The potential role of mannan-binding lectin in the clearance of self-components including immune complexes
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CitationScand. J. Immunol. null, 60(1-2):23-9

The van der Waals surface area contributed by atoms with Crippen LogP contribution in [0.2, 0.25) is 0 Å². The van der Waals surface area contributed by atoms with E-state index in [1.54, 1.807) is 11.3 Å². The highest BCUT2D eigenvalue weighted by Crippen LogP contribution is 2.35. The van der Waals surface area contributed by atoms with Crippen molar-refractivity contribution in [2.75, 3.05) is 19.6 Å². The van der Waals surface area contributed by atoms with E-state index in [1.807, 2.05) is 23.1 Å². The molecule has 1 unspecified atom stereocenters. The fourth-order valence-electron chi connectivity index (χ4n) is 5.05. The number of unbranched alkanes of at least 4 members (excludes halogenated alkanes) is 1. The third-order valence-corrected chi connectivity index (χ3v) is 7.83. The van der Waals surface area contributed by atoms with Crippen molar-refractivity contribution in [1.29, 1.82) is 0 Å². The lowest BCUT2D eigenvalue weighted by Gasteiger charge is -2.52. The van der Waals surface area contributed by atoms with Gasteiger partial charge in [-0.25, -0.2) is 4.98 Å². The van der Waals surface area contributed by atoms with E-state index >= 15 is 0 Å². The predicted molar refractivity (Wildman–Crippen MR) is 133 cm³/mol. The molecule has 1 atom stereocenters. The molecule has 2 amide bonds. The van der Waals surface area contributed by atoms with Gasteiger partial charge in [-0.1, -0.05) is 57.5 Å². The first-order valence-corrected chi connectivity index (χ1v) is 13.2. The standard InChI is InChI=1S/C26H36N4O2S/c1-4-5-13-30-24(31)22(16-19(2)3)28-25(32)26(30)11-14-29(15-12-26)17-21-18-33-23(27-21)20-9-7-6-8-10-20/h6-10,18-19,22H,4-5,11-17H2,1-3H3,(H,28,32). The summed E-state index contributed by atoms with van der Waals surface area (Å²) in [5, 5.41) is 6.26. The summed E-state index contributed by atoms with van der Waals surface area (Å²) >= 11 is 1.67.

AbstractMannan-binding lectin (MBL) is a pattern recognition receptor in the innate immune system. It recognizes certain sugar residues arranged in a pattern that enables MBL to bind with sufficient strength. Such sugar patterns are common on the surface of many microorganisms, and MBL has therefore been considered to be an agent that can discriminate between self and nonself. There is, however, increasing evidence supporting that MBL, like many membrane-bound C-type lectin-like receptors, also helps to dispose of various outworn or abnormal body components. Most self-components are protected with sialic acid or galactose that disrupt the pattern of the sugars that MBL can bind, but MBL may be significantly involved in the elimination of self-components that have lost these protective terminal residues. The role of MBL in the clearance of invading pathogens has previously been thoroughly reviewed. Here, we review some findings that support the notion that MBL may contribute to noninflammatory removal of immune complexes and abnormal cells by the reticuloendothelial system. Defects in this clearance mechanism may cause an accumulation of potentially dangerous self-components, thereby increasing the likelihood of chronic inflammation and autoimmunity.
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